SCHIZOPHRENIA IN CHILDREN No. 49 (Updated November 2004)

No. 49
(Updated November 2004)
SCHIZOPHRENIA IN CHILDREN
Schizophrenia is a serious psychiatric illness that causes strange thinking, strange
feelings, and unusual behavior. It is uncommon in children and is hard to recognize in its early
phases. The cause of schizophrenia is not known. Current research suggests a combination of
brain changes, bio-chemical, genetic and environmental factors may be involved. Early diagnosis
and medical treatment are important. Schizophrenia is a life-long disease that can be controlled
but not cured.
The symptoms and behavior of children and adolescents with schizophrenia may differ
from that of adults with this illness. The following symptoms and behaviors can occur in children
or adolescents with schizophrenia:
•
seeing things and hearing voices which are not real (hallucinations),
•
odd and eccentric behavior, and/or speech,
•
unusual or bizarre thoughts and ideas,
•
confusing television and dreams from reality,
•
confused thinking,
•
extreme moodiness,
•
ideas that people are Aout to get them,@ or talking about them, (paranoia)
•
severe anxiety and fearfulness,
•
difficulty relating to peers, and keeping friends.
•
withdrawn and increased isolation,
•
decline in personal hygiene
The behavior of children with schizophrenia may change slowly over time. For
example, children who used to enjoy relationships with others may start to become more
shy or withdrawn and seem to be in their own world. Sometimes youngsters will begin
talking about strange fears and ideas. They may start to cling to parents or say things
which do not make sense. These early symptoms and problems may first be noticed by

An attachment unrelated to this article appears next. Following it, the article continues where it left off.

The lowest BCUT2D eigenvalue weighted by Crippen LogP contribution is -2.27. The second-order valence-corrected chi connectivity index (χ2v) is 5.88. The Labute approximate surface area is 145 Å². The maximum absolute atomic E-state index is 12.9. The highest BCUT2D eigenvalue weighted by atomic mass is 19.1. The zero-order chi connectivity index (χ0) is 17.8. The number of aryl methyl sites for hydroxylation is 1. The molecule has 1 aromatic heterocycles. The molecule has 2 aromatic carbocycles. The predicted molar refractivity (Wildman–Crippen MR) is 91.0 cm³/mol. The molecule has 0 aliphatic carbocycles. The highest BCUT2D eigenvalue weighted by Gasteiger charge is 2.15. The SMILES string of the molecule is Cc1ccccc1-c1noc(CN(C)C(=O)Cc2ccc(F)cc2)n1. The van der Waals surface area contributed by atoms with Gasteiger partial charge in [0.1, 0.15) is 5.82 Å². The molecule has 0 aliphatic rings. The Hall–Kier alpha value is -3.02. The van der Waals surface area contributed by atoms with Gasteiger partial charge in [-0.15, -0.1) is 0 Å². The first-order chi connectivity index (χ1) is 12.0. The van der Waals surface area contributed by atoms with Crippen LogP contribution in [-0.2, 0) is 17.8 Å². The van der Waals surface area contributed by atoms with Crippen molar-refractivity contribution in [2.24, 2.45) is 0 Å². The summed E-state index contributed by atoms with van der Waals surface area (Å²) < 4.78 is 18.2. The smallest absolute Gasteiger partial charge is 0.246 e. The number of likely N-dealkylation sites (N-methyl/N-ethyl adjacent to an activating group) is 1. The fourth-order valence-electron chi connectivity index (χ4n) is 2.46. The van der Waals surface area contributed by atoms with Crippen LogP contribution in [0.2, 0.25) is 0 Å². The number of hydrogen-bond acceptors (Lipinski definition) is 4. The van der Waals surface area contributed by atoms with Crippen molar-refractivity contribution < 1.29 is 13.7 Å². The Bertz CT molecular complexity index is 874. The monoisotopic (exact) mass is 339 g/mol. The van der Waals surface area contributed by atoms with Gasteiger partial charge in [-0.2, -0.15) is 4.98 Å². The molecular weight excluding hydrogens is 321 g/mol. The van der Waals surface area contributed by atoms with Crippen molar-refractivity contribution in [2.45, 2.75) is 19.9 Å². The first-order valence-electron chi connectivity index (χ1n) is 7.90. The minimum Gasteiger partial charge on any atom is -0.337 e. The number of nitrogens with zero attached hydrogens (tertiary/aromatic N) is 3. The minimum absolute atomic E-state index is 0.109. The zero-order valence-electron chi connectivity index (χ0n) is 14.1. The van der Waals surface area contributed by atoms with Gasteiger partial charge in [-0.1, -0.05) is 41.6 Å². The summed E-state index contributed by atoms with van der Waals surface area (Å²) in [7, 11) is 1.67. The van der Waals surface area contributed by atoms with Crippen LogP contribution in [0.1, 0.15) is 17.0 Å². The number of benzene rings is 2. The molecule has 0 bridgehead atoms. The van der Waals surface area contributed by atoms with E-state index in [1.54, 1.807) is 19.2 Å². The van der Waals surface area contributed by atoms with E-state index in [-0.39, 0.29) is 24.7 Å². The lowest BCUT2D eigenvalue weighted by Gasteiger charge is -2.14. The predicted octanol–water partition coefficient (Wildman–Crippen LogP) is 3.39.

the child's school teachers.
Schizophrenia in Children, “Facts for Families,” No. 49 (11/04)
Children with schizophrenia must have a complete evaluation. Parents should ask their
family physician or pediatrician to refer them to a psychiatrist, preferably a child and
adolescent psychiatrist, who is specifically trained and skilled at evaluating, diagnosing,
and treating children with schizophrenia. Children with schizophrenia need a
comprehensive treatment plan. A combination of medication, individual therapy, family
therapy, and specialized programs (school, activities, etc.) is often necessary. Psychiatric
medication can be helpful for many of the symptoms and problems identified. These
medications require careful monitoring by a psychiatrist (preferably a child and
adolescent psychiatrist.)
For more information see Facts For Families:
#11 The Child With Autism,
#21 Psychiatric Medication for Children,
#29 Psychiatric Medication Part II: Types,
#38 Bipolar Disorder in Teens,
#69 Asperger’s Disorder,
#85 Reactive Attachment Disorder and
#52 Comprehensive Psychiatric Evaluation.
For additional information see Your Child (1998 Harper Collins)/Your Adolescent (1999
Harper Collins).
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Copyright © 2006 by the American Academy of Child and Adolescent Psychiatry
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